“I like to give credit where credit’s due and Frank really was the primary designer who put Wearable Art on the map.” ~Catherine Bergmann, DFAC Curator
Belly Dancers. Girls with ray guns. A model painted in tiger stripes pushed down the catwalk in a cage. Live rats. These are some of the elements Frank Strunk III has delivered to Dunedin Fine Art Center’s Wearable Art scene.
Last time Frank was able to participate in Wearable Art—pre-pandemic—he put forth a collection of head sculptures. Two of them featured live rats inside.
“They were pets of one of the [models],” Frank says, “and they were treated perfectly, and they came out to the song [lyrics] despite all my rage I am still just a rat in a cage [by Smashing Pumpkins].”
Frank says the rats represented an inner conversation.
“You decide what it is,” he suggests. “Is it self-doubt? Are you questioning your ability? Your intelligence? Your body image? The things that are thrust upon us by our culture and religion and all that other fucking nonsense? It’s our inner dialogue represented by the rat. I’m going to expand on that this year.”
He doesn’t want to beat people over the head with a concept.
“Everyone has their own story, their own puzzle pieces in their head,” he says, “and if I can give you a few missing puzzle pieces and they fit yours that’s cool, if it’s affected you and you made a connection.”
Frank describes his own “richer inner dialogue” dating back to early childhood. He was shy and quiet. Nobody in his family is creative. “I made weird little things when I was a kid,” he says, “but that gets discouraged indirectly by the people you are around.”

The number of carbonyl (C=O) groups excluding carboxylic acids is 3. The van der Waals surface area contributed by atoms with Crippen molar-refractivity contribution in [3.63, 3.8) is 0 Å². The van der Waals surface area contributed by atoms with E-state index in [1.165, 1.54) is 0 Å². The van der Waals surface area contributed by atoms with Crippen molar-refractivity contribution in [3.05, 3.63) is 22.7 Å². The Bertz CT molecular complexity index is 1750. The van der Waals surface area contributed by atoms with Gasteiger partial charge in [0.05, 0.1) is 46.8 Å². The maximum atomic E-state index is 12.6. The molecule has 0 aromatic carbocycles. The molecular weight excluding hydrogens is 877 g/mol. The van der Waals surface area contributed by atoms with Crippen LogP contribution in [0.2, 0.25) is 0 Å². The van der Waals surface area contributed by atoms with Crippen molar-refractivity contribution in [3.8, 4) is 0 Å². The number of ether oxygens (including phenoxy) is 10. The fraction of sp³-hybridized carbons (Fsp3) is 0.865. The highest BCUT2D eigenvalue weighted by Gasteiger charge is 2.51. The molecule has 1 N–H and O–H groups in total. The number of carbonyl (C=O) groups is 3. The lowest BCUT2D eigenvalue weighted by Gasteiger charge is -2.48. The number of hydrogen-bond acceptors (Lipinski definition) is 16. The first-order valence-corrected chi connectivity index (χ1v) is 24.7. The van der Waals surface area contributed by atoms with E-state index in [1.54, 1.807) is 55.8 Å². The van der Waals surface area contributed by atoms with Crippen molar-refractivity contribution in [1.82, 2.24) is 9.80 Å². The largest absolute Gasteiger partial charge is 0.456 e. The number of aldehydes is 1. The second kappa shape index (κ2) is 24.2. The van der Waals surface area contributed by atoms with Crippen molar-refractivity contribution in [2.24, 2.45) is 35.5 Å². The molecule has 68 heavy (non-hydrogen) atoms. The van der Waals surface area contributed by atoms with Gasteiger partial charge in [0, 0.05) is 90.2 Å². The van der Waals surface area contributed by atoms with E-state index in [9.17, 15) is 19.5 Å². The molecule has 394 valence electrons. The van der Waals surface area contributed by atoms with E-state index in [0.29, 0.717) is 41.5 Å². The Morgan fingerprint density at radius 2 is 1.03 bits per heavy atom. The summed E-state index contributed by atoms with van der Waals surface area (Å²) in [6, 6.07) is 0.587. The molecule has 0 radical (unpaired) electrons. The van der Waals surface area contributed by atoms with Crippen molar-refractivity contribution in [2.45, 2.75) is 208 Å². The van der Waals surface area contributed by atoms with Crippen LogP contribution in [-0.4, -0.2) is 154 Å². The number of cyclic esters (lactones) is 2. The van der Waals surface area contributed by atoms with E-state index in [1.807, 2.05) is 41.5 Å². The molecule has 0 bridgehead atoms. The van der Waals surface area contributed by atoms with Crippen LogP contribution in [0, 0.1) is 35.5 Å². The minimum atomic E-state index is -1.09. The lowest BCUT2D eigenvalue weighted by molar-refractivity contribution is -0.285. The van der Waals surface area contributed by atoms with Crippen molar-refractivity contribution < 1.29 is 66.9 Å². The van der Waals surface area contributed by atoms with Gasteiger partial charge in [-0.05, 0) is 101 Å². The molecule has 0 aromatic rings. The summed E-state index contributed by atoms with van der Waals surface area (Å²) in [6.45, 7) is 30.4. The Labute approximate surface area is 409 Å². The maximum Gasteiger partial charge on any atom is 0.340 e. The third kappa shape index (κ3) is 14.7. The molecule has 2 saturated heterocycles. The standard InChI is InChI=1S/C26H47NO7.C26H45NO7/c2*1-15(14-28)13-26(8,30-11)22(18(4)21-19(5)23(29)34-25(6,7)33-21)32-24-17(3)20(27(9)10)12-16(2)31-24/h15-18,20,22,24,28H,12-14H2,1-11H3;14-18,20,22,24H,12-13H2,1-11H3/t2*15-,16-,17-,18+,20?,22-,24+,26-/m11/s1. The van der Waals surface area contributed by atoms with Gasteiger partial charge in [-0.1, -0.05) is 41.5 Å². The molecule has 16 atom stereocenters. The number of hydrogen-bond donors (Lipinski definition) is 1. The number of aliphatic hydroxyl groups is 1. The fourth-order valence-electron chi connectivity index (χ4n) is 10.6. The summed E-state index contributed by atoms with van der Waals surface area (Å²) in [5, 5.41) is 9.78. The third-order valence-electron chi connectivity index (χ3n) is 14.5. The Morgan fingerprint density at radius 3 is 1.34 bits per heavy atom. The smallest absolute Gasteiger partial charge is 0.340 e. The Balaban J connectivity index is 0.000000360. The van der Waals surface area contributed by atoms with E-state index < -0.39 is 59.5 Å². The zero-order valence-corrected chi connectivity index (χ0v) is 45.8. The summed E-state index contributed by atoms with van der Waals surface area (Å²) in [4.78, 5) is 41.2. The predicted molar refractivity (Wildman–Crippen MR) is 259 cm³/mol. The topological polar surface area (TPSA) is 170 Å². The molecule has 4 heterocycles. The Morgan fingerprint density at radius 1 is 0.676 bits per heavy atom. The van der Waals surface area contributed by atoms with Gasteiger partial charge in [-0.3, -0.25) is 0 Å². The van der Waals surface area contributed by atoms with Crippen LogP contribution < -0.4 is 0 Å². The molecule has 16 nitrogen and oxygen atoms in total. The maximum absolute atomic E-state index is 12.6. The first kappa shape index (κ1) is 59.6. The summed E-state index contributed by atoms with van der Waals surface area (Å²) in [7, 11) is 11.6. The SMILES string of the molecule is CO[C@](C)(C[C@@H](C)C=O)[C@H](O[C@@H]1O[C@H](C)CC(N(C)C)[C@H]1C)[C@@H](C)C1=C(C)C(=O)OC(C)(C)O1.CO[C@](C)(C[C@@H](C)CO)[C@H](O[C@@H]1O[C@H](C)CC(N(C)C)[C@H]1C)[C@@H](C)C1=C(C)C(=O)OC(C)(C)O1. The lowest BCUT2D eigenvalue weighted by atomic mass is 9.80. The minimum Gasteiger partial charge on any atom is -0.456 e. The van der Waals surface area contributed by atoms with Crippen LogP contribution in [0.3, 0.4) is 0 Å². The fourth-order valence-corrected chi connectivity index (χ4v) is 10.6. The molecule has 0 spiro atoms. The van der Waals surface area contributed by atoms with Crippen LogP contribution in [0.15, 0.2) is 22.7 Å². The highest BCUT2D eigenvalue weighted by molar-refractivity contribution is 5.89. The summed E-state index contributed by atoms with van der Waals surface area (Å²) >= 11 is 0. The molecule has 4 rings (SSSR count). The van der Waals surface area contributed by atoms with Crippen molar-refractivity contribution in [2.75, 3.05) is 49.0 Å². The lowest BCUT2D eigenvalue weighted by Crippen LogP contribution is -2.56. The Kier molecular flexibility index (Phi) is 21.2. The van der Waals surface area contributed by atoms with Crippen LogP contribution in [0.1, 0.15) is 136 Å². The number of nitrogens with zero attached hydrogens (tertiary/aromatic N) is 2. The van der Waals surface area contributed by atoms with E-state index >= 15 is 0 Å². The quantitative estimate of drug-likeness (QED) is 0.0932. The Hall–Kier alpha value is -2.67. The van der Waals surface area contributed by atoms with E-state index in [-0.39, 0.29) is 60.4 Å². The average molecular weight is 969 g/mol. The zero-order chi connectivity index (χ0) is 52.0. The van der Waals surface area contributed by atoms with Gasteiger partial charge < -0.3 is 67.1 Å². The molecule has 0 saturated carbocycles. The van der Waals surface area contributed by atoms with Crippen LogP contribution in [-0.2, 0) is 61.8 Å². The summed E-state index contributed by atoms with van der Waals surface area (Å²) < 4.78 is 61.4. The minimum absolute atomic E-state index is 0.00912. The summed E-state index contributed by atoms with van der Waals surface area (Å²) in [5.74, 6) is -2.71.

“I didn’t really start to make things with curiosity or intent on innovating until I was working construction down here.” That was 27 years ago and at that time, Frank was working mostly with wood and leftover jobsite materials. Now, metal.
To Frank, getting to work with his hands all day is a gift. His knuckles are emblazoned with FIRE and IRON tattoos (to symbolize his sign—Aries—and his medium). Innovation and authenticity, truth and originality are important to him.
“The journey, innovation and discovery are big for me.”
He is working with the idea of a corset that has been cinched together by chain. “The whole thing about metal fashion is to get the mechanical and fluidity of textiles but it’s not.”
Of the runway experience, he says, “It’s an opportunity to examine something in yourself and then here comes the next piece. I hope people are looking closely at the stuff.”
“I try to make my larger conceptual work be more about the human experience. To be able to make stuff from other stuff that’s greater than the sum of its parts. That’s the big reveal.”
Frank’s most recent gallery show featured illuminated sculptures. “It’s some of the coolest shit I’ve ever done.”
This year, we can anticipate a fresh collection of sculptural headpieces at Wearable Art.
“There’s going to be lighted ones.”
Ok Frank. Light us up.
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Story by Leslie Joy Ickowitz